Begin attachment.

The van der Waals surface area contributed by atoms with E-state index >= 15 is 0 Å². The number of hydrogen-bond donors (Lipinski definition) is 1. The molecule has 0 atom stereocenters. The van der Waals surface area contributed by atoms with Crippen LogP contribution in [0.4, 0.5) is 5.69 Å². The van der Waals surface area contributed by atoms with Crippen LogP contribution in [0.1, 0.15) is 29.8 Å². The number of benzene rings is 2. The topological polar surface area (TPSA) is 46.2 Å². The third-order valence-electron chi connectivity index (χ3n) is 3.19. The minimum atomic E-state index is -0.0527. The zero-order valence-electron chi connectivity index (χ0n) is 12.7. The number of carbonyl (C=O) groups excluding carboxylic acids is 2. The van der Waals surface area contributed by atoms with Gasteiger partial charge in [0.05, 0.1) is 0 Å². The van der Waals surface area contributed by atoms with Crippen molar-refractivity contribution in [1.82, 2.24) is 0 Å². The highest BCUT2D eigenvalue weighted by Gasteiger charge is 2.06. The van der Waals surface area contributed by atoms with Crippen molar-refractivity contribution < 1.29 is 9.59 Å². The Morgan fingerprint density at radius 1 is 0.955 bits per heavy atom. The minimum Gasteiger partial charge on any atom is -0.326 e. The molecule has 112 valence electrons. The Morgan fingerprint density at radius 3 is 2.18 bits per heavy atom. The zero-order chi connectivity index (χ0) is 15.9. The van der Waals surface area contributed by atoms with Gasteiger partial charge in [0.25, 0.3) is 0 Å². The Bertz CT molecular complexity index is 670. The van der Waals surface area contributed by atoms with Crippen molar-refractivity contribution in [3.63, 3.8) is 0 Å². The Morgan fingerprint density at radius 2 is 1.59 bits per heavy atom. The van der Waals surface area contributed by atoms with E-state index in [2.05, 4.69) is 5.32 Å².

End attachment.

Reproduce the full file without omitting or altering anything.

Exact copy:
The van der Waals surface area contributed by atoms with E-state index >= 15 is 0 Å². The number of hydrogen-bond donors (Lipinski definition) is 1. The molecule has 0 atom stereocenters. The van der Waals surface area contributed by atoms with Crippen LogP contribution in [0.4, 0.5) is 5.69 Å². The van der Waals surface area contributed by atoms with Crippen LogP contribution in [0.1, 0.15) is 29.8 Å². The number of benzene rings is 2. The topological polar surface area (TPSA) is 46.2 Å². The third-order valence-electron chi connectivity index (χ3n) is 3.19. The minimum atomic E-state index is -0.0527. The zero-order valence-electron chi connectivity index (χ0n) is 12.7. The number of carbonyl (C=O) groups excluding carboxylic acids is 2. The van der Waals surface area contributed by atoms with Gasteiger partial charge in [0.05, 0.1) is 0 Å². The van der Waals surface area contributed by atoms with Crippen molar-refractivity contribution in [1.82, 2.24) is 0 Å². The highest BCUT2D eigenvalue weighted by Gasteiger charge is 2.06. The van der Waals surface area contributed by atoms with Crippen molar-refractivity contribution < 1.29 is 9.59 Å². The Morgan fingerprint density at radius 1 is 0.955 bits per heavy atom. The minimum Gasteiger partial charge on any atom is -0.326 e. The molecule has 112 valence electrons. The Morgan fingerprint density at radius 3 is 2.18 bits per heavy atom. The zero-order chi connectivity index (χ0) is 15.9. The van der Waals surface area contributed by atoms with Gasteiger partial charge in [0.25, 0.3) is 0 Å². The Bertz CT molecular complexity index is 670. The van der Waals surface area contributed by atoms with Crippen molar-refractivity contribution in [3.63, 3.8) is 0 Å². The Morgan fingerprint density at radius 2 is 1.59 bits per heavy atom. The van der Waals surface area contributed by atoms with E-state index in [2.05, 4.69) is 5.32 Å².